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Text summarization Phase 1 evaluation

Text summarization Phase 1 evaluation

Phase 1 evaluation of text summarization final year project under professor U.A. Deshpande in collaboration with TCS.

In phase 1 we studied reference material made available by our TCS mentor, different methods of text summarization including IR (information retrieval) approaches and defined some goals to be completed till next evaluation.

Abhishek Gautam
Atharva Parwatkar
Sharvil Ngarkar

Professor in-charge: U. A. Deshpande
TCS Mentor : Sagar Sunkle

Abhishek Gautam

October 25, 2018

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  1. Problem Statement Build mechanism to reduce the size of the

    document, create some sort of structure to it, and process the document so that it can convey most of the information in the original text.
  2. Motivation • Reduced reading time. • Digital documents generated everyday

    ◦ 2 Millions articles (news or blog) are published daily. (Source) ◦ 4.3 Billion messages generated on facebook daily. (Source) • Textual data with this speed can quickly accumulate to huge volumes. • All this data is unstructured mostly.
  3. Motivation • Text summarization improves the effectiveness of indexing. •

    Personalized summaries for question-answering systems. • Summarization algorithms are less biased than human.
  4. What is text summarization Producing a new small piece of

    text that is produced from the original long text(s), that contains a significant portion of the information in the original text(s), and that is significantly smaller than the original text(s). The new piece of text is called summary.
  5. Use cases • Analysing reviews of a product • Generate

    news headlines • Generate notes for students • Generate minutes (of a meeting) • Generate previews (of book or movies)
  6. Types of text summarization processes • Compressive text summarization •

    Extractive text summarization • Abstractive text summarization
  7. Compressive text summarization Compressive summary is produced by deleting specific

    words, sentences or phrases from the original input text while preserving order of words, so that most of the information in the original text is retained.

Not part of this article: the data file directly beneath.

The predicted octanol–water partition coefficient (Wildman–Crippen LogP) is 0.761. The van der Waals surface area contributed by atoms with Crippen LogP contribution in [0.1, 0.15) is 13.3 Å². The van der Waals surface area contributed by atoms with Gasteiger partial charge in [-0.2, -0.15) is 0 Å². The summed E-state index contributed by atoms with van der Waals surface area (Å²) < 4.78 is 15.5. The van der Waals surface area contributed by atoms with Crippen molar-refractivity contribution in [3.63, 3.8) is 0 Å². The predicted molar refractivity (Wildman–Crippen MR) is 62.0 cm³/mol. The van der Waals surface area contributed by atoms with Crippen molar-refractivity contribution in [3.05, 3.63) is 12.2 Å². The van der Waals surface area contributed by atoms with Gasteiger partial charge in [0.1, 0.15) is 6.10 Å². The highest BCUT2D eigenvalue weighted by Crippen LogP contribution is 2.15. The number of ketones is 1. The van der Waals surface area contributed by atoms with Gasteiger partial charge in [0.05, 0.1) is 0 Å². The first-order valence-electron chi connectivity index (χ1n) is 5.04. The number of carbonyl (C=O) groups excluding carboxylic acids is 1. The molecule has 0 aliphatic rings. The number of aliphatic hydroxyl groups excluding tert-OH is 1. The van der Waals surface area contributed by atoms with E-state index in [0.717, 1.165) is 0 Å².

8. Extractive text summarization Extractive summary is produced by pulling specific

    words, sentences or phrases from the original input text without considering word order, so that most of the information in the original text is there in the summary.
  9. Abstractive summary Abstractive summary is produced by using any words.

    Choice of words for abstractive summary does not depend on the input text. Summary is produced in such a way so that most of the information is conveyed by it and it will be significantly smaller in size.
  10. Example summary An innocent hobbit of The Shire journeys with

    eight companions to the fires of Mount Doom to destroy the One Ring and the dark lord Sauron forever.
  11. TextRank • This approach models the document as a graph

    and uses an algorithm similar to Google’s PageRank algorithm to find top-ranked sentences. • The PageRank value of a page is essentially the probability of a user visiting that page. • Finds how similar each sentence is to all other sentences in the text. • The most important sentence is the one that is most similar to all the others
  12. Limitations of TextRank • Rule-based ranking. • Slight change in

    similarity function can dramatically affect the summary generation.
  13. Supervised Techniques • Supervised techniques make use of a collection

    of documents and their corresponding human-generated summaries to train the model. • Features (eg. number of words in the sentence, presence of keywords in the sentence) are taken into account in deciding whether to include the sentence in summary or not.